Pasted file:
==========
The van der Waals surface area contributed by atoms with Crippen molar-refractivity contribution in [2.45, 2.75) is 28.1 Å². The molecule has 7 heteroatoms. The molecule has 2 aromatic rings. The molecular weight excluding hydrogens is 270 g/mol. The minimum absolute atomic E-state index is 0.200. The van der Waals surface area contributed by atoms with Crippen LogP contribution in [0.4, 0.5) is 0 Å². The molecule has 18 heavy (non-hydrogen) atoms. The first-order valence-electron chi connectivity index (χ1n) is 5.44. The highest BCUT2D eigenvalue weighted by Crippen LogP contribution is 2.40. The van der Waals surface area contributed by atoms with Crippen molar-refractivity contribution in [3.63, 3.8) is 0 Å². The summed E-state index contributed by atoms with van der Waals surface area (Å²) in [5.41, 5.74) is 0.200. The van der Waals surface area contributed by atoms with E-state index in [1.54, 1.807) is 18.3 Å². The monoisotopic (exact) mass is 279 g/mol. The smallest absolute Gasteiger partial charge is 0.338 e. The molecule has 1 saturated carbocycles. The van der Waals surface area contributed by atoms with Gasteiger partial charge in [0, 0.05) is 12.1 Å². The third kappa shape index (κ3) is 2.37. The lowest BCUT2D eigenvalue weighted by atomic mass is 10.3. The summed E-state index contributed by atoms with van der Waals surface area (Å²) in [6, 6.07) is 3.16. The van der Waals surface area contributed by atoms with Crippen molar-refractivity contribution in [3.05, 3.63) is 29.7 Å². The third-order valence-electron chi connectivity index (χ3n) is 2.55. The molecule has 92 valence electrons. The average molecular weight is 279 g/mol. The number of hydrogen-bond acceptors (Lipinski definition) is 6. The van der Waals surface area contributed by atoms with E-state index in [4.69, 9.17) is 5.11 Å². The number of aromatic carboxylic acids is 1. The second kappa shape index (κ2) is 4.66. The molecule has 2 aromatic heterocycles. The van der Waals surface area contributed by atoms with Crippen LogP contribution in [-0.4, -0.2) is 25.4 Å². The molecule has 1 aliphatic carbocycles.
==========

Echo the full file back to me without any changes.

The van der Waals surface area contributed by atoms with Crippen molar-refractivity contribution in [2.45, 2.75) is 28.1 Å². The molecule has 7 heteroatoms. The molecule has 2 aromatic rings. The molecular weight excluding hydrogens is 270 g/mol. The minimum absolute atomic E-state index is 0.200. The van der Waals surface area contributed by atoms with Crippen LogP contribution in [0.4, 0.5) is 0 Å². The molecule has 18 heavy (non-hydrogen) atoms. The first-order valence-electron chi connectivity index (χ1n) is 5.44. The highest BCUT2D eigenvalue weighted by Crippen LogP contribution is 2.40. The van der Waals surface area contributed by atoms with Crippen molar-refractivity contribution in [3.63, 3.8) is 0 Å². The summed E-state index contributed by atoms with van der Waals surface area (Å²) in [5.41, 5.74) is 0.200. The van der Waals surface area contributed by atoms with E-state index in [1.54, 1.807) is 18.3 Å². The monoisotopic (exact) mass is 279 g/mol. The smallest absolute Gasteiger partial charge is 0.338 e. The molecule has 1 saturated carbocycles. The van der Waals surface area contributed by atoms with Gasteiger partial charge in [0, 0.05) is 12.1 Å². The third kappa shape index (κ3) is 2.37. The lowest BCUT2D eigenvalue weighted by atomic mass is 10.3. The summed E-state index contributed by atoms with van der Waals surface area (Å²) in [6, 6.07) is 3.16. The van der Waals surface area contributed by atoms with Crippen molar-refractivity contribution in [3.05, 3.63) is 29.7 Å². The third-order valence-electron chi connectivity index (χ3n) is 2.55. The molecule has 92 valence electrons. The average molecular weight is 279 g/mol. The number of hydrogen-bond acceptors (Lipinski definition) is 6. The van der Waals surface area contributed by atoms with E-state index in [4.69, 9.17) is 5.11 Å². The number of aromatic carboxylic acids is 1. The second kappa shape index (κ2) is 4.66. The molecule has 2 aromatic heterocycles. The van der Waals surface area contributed by atoms with Crippen LogP contribution in [-0.4, -0.2) is 25.4 Å². The molecule has 1 aliphatic carbocycles.